I sit here now in my college apartment two weeks away from graduation, readers, and I cannot say that I am feeling entirely one way about leaving. Yes, I am incredibly hopeful and optimistic about what the future holds; after all, it’s only two weeks to the day until I get to see my parents for the first time in five months and we will all be fully vaccinated.
I have a full-time job waiting for me after graduation, something I’ve dreamed about. I love the work, the co-workers, the environment. I move into a new apartment with my cat soon, still in Johnson, close to old friends, with opportunity to make new ones.
As far as Johnson goes, I’ve carpe’d the fucking diem. I like to say on my tours that “college is what you put into it, times a thousand” and if that’s the case, then my time at Johnson is more than my whole heart and soul, the sum of my tears and heartache and anxiety, wrapped up in all the love and dedication I have ever shown and been shown here.
This place nurtured me beyond what I ever imagined. I was purposeless six years ago, having stumbled my frightened way through sophomore year of high school like a drunken man on Halloween. I thought about writing, about music, botany… none of it really fit the way I thought a college major should. So when I drove up onto campus with my dad in tow and started introducing mysellf at that first open house, I had no idea what was in store. The people and this place entranced me, and I realized I was worth investing in. I was worth all the time, the energy. I had to put that work in, something I’d really never done before, but it felt good. It felt exhiliarating, the way rolling up your sleeves and digging your fingers into the spring soil to pull weeds does.
I have been unquantifiably enriched by you, Johnson. Not just for the snacks that I gathered like a goblin during my friendly walks through Dewey, but for the afternoon talks with administrators, thoughtful chitchats with anyone and everyone who crossed my path. We have endured so much together. Somehow this organization, this campus, is like a living, breathing organism, nurturing its students like seedlings.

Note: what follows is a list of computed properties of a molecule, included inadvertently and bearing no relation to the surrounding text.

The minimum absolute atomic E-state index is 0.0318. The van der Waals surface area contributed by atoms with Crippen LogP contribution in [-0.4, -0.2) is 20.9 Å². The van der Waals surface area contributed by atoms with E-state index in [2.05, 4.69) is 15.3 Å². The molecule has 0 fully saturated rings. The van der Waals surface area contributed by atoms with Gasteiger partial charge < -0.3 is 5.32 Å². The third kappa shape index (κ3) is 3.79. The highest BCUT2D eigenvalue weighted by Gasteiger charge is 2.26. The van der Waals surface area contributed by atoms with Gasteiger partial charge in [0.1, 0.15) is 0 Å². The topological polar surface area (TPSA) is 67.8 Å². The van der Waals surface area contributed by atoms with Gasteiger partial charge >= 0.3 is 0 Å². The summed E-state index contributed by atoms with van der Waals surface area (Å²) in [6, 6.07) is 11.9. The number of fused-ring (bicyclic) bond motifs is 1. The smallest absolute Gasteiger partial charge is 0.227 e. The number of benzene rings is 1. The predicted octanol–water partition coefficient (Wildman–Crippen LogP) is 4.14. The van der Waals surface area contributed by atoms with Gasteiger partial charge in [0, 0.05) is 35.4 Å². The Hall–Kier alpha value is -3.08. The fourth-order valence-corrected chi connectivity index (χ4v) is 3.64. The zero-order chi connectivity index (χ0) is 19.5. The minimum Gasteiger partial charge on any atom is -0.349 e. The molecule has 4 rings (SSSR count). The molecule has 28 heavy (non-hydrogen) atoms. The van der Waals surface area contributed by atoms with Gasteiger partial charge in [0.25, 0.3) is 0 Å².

The community around here is made of Johnson grads, and even those who didn’t graduate but were touched somehow by its presence feel the campus on the hill like a beacon. When the pandemic is finally over, when we can rip off the masks and embrace each other as long-distant lovers separated by seas often do, this place will spring to life– with ballet camps and recitals in Dibden, with campus tours from cross country travelers, imbued with the life it so graciously holds in its halls and pathways.
I am incredibly grateful for this place– with its weirdos and square-pegs-in-round-holes. To escape unscathed from all the positive change would have been a tragedy. I didn’t “find myself” here, I grew myself here. I pruned the dead things and let them fall, but in their places I sprouted new, strong branches with which to hold up those that will come after– the prospectives from my tours became the freshmen in my orientation group who became the staff members for Basement Medicine.
I’ve planted my metaphorical trees for the students who come after– orientation leading, outspoken advocacy, and most importantly, my work in Basement Medicine. Even when I have faltered, this team has pushed us to be our best.